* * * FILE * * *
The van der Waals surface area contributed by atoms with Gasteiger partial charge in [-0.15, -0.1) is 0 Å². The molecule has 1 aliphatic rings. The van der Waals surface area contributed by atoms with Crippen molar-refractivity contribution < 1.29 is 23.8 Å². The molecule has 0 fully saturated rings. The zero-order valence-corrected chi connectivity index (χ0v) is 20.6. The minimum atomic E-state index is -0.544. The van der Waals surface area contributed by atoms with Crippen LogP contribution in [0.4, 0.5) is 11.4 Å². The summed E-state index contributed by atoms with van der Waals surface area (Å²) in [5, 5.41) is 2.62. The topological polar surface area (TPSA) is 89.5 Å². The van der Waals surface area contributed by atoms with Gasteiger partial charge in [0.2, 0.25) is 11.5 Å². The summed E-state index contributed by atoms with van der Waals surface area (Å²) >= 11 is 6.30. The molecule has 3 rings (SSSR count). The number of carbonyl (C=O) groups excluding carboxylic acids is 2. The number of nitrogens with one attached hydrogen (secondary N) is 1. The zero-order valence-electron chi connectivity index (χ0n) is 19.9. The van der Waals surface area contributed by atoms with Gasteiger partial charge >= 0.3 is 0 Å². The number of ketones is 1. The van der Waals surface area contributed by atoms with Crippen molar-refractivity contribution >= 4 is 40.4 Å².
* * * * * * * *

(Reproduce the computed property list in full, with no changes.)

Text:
The van der Waals surface area contributed by atoms with Gasteiger partial charge in [-0.15, -0.1) is 0 Å². The molecule has 1 aliphatic rings. The van der Waals surface area contributed by atoms with Crippen molar-refractivity contribution < 1.29 is 23.8 Å². The molecule has 0 fully saturated rings. The zero-order valence-corrected chi connectivity index (χ0v) is 20.6. The minimum atomic E-state index is -0.544. The van der Waals surface area contributed by atoms with Crippen LogP contribution in [0.4, 0.5) is 11.4 Å². The summed E-state index contributed by atoms with van der Waals surface area (Å²) in [5, 5.41) is 2.62. The topological polar surface area (TPSA) is 89.5 Å². The van der Waals surface area contributed by atoms with Gasteiger partial charge in [0.2, 0.25) is 11.5 Å². The summed E-state index contributed by atoms with van der Waals surface area (Å²) >= 11 is 6.30. The molecule has 3 rings (SSSR count). The number of carbonyl (C=O) groups excluding carboxylic acids is 2. The number of nitrogens with one attached hydrogen (secondary N) is 1. The zero-order valence-electron chi connectivity index (χ0n) is 19.9. The van der Waals surface area contributed by atoms with Gasteiger partial charge >= 0.3 is 0 Å². The number of ketones is 1. The van der Waals surface area contributed by atoms with Crippen molar-refractivity contribution >= 4 is 40.4 Å².